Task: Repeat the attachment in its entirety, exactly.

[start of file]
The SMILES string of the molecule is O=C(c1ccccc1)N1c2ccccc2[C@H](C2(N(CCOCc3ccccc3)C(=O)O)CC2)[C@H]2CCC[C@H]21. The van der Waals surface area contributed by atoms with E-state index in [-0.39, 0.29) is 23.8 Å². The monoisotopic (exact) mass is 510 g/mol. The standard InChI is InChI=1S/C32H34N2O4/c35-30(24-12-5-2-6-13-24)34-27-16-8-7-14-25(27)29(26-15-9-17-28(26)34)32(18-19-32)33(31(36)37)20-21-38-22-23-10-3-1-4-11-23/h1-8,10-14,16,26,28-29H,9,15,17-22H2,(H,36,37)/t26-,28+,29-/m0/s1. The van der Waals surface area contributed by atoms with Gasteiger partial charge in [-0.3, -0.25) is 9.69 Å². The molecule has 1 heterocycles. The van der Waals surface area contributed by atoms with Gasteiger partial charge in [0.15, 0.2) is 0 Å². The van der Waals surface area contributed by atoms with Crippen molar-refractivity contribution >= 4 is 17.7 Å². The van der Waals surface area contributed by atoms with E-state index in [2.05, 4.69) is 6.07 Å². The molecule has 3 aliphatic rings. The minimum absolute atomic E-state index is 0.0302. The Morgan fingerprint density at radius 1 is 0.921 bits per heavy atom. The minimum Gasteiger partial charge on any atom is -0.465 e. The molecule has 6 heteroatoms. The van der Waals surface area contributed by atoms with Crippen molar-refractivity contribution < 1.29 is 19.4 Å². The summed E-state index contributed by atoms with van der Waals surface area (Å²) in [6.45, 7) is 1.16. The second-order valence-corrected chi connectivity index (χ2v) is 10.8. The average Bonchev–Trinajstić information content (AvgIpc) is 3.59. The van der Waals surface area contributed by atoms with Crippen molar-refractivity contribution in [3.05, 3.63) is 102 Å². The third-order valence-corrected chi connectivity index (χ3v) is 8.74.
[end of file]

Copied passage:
The SMILES string of the molecule is O=C(c1ccccc1)N1c2ccccc2[C@H](C2(N(CCOCc3ccccc3)C(=O)O)CC2)[C@H]2CCC[C@H]21. The van der Waals surface area contributed by atoms with E-state index in [-0.39, 0.29) is 23.8 Å². The monoisotopic (exact) mass is 510 g/mol. The standard InChI is InChI=1S/C32H34N2O4/c35-30(24-12-5-2-6-13-24)34-27-16-8-7-14-25(27)29(26-15-9-17-28(26)34)32(18-19-32)33(31(36)37)20-21-38-22-23-10-3-1-4-11-23/h1-8,10-14,16,26,28-29H,9,15,17-22H2,(H,36,37)/t26-,28+,29-/m0/s1. The van der Waals surface area contributed by atoms with Gasteiger partial charge in [-0.3, -0.25) is 9.69 Å². The molecule has 1 heterocycles. The van der Waals surface area contributed by atoms with Gasteiger partial charge in [0.15, 0.2) is 0 Å². The van der Waals surface area contributed by atoms with Crippen molar-refractivity contribution >= 4 is 17.7 Å². The van der Waals surface area contributed by atoms with E-state index in [2.05, 4.69) is 6.07 Å². The molecule has 3 aliphatic rings. The minimum absolute atomic E-state index is 0.0302. The Morgan fingerprint density at radius 1 is 0.921 bits per heavy atom. The minimum Gasteiger partial charge on any atom is -0.465 e. The molecule has 6 heteroatoms. The van der Waals surface area contributed by atoms with Crippen molar-refractivity contribution < 1.29 is 19.4 Å². The summed E-state index contributed by atoms with van der Waals surface area (Å²) in [6.45, 7) is 1.16. The second-order valence-corrected chi connectivity index (χ2v) is 10.8. The average Bonchev–Trinajstić information content (AvgIpc) is 3.59. The van der Waals surface area contributed by atoms with Crippen molar-refractivity contribution in [3.05, 3.63) is 102 Å². The third-order valence-corrected chi connectivity index (χ3v) is 8.74.